AJ Sass (5alchow on QT) has signed with agent Jordan Hamessley of New Leaf Literary & Media.
Lastly, I found beta readers (plus one very special CP who quickly became a close friend outside of the realm of writing) via social media. Twitter has a wonderfully supportive community of writers at all stages in their publishing journeys. I was fortunate to receive an enthusiastic response to my story's premise, which led to offers of beta reads from other aspiring authors, a publishing house intern, and authors who are soon to be or already published. My story would not have been as strong as it is now without selfless help from all of these people.
For the list I came up with on my own, I did a deeper dive to identify who I should query. I purchased a subscription to Publishers Marketplace to look up any reported sales and learn more about their agencies. I read what they shared on Twitter and in blog interviews, checked the Manuscript Wishlist website and noted any wishlist items that aligned with my current manuscript (plus future project ideas), read their agency bios, and visited client websites to get a sense of the people they already represented. If I could find a preferred query letter format (e.g., comps + manuscript details before the pitch or vice versa, a preference for personalization or aversion to it, etc.), that also got noted. The spreadsheet I created to keep track of my queries was full to the brim of this type of information. It is possible I went a tad overboard, but I wanted to be thorough.
It also doesn't hurt to write your query at an early stage of your first draft. I had to do it when I was just starting to write draft one and it helped identify the stakes my main character would face and get to the heart of my story. I probably revised my query letter close to the same number of times as my actual manuscript, so starting it early on gave me the time and flexibility to make tweaks as needed. Some of the agents I submitted to also requested a one-page synopsis, which was much harder to write than I initially assumed. Write that well before querying too, if you're able.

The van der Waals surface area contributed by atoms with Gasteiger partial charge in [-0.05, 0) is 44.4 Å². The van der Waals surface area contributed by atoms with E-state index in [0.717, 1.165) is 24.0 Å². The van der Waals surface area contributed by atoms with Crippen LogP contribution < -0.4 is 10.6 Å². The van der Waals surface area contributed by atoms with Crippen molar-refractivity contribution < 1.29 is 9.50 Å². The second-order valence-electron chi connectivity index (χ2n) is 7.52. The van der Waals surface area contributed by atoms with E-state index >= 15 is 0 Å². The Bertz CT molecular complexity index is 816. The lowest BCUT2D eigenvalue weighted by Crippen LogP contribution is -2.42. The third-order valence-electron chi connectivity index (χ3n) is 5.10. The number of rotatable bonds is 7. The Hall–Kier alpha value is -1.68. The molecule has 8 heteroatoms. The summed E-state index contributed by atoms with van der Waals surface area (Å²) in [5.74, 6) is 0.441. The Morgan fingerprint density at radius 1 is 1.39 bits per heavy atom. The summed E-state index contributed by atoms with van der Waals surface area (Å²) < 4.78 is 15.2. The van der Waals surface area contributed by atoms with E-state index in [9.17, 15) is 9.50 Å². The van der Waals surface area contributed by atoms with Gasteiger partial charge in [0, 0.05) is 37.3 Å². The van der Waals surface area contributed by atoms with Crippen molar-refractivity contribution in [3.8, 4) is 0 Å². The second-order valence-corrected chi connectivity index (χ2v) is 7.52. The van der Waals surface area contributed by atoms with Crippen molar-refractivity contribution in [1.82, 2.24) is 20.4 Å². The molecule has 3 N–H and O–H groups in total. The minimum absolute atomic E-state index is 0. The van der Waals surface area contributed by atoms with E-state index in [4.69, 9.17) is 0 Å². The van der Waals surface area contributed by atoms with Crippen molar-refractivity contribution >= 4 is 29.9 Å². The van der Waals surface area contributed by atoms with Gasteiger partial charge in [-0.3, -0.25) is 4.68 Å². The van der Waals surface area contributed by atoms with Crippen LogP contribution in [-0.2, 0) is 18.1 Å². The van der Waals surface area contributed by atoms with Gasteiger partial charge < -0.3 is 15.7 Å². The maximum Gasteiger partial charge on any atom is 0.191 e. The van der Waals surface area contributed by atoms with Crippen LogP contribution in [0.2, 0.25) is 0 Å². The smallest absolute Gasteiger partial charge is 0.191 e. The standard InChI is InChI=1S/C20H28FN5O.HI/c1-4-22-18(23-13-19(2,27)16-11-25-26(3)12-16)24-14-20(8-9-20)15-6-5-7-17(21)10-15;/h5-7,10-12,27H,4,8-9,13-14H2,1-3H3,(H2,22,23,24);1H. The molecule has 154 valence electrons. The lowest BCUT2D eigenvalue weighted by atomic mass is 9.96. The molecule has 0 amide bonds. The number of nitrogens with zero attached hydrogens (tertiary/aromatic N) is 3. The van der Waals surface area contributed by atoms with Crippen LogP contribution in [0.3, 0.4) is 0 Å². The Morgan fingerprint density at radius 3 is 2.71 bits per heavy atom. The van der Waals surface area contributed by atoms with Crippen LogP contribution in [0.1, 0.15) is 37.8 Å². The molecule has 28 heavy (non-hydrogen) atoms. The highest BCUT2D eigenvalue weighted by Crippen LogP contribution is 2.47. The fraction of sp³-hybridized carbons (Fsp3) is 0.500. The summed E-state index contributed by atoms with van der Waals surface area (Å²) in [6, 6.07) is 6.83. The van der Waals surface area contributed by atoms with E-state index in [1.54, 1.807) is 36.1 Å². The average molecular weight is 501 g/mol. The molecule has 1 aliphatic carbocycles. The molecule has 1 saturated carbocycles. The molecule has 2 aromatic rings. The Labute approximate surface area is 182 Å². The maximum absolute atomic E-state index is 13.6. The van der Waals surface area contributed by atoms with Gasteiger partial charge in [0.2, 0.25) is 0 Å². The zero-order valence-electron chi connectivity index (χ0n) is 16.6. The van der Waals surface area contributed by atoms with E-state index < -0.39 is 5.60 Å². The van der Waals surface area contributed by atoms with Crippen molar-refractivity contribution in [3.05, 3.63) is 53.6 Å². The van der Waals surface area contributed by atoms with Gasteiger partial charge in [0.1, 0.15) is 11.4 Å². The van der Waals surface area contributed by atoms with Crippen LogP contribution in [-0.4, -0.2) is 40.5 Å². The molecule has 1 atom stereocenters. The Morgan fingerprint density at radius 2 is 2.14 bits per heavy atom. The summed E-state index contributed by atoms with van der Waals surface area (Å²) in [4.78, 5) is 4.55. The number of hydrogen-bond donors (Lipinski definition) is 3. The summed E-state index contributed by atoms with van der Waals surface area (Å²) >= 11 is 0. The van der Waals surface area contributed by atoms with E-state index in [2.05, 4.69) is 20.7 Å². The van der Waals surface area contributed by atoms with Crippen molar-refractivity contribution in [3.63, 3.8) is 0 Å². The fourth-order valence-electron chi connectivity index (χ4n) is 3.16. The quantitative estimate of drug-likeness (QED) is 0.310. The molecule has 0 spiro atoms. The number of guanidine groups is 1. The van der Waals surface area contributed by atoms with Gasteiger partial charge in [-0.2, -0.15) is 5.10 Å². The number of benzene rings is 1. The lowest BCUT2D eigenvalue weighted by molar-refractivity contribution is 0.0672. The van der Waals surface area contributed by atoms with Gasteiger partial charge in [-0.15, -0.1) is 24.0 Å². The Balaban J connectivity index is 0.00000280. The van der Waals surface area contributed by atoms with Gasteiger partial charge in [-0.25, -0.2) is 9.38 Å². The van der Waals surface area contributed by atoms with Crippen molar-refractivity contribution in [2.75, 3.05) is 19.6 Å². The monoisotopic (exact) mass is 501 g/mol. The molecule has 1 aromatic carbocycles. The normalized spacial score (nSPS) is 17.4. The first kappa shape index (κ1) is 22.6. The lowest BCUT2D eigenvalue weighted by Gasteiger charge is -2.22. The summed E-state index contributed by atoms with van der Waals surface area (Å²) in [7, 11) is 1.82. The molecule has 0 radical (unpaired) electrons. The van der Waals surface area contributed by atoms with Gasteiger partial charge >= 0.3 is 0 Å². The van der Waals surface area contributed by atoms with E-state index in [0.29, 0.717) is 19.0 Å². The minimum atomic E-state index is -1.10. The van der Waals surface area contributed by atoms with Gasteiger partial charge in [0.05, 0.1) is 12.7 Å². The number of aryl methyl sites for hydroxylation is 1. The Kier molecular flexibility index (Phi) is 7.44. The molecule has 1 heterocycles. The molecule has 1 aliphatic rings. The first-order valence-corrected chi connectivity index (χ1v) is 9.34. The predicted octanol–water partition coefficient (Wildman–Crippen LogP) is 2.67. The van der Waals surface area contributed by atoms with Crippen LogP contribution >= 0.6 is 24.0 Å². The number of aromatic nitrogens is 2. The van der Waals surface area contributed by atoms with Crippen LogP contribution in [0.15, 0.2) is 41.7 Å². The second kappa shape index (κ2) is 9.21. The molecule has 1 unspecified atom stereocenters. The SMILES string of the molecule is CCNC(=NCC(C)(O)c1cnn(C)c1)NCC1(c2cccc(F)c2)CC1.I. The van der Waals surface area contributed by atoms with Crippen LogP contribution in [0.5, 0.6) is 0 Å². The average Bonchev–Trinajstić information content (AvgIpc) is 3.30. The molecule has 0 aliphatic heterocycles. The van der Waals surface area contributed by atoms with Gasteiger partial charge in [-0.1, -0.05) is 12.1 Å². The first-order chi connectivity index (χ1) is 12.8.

Finally, take the plunge. I sometimes wish I'd queried years ago (although none of my stories were as polished as my current manuscript, so maybe that wouldn't have gone super well). But even when I kept hearing my current manuscript was ready, I waited until that last possible minute to start querying due to a fear of rejection.
Rejection is a part of this process. Learn to embrace it, but never stop assessing what might need improvement as you start to receive agent responses. Getting a lot of form rejections on your initial query? Solicit more critiques and rework it. Getting partial requests but no fulls? Evaluate what could be strengthened in your opening pages. And so on.
Twelve-year-old ice skater Ana must win her next big competition to justify all the money Mom has spent on choreography and costumes. But after she meets transgender boy Hayden at the rink, her doubts about her own gender identity throw her for a loop she wasn’t expecting.
When her new choreographer wants her to portray a princess in her competition program, Ana is less than thrilled. She isn’t a frilly-dress kind of girl. Nevertheless, she’s determined not to let these feelings derail her dream of a national title after years of hard work and Mom’s many sacrifices. After befriending Hayden, Ana learns that her own pronouns might not be as fixed as the theme of her skating program. As her first big competition of the season approaches, Ana must decide whether being true to herself is worth risking everything she’s trained for, on top of letting down Mom, Hayden, and all the people who believe in her.
ANA ON THE EDGE is middle grade contemporary #ownvoices LGBTQ fiction, complete at 49,000 words. This story offers a behind-the-scenes look into the world of competitive figure skating, alongside a depiction of queer experience that remains underrepresented in middle grade fiction. While Ana’s non-binary gender may be unfamiliar to some readers, her path to understanding and defining an intrinsic part of her identity should be relatable to many. Her story should appeal to fans of GEORGE and GRACEFULLY GRAYSON and has secondary character series potential in the spirit of Jason Reynolds’ TRACK novels.
[Personalized paragraph that explained my #ownvoices connection to the material, what I do for a living, and a note about a scholarship award I won based on a portion of the manuscript I queried.]
Thank you for your time and consideration.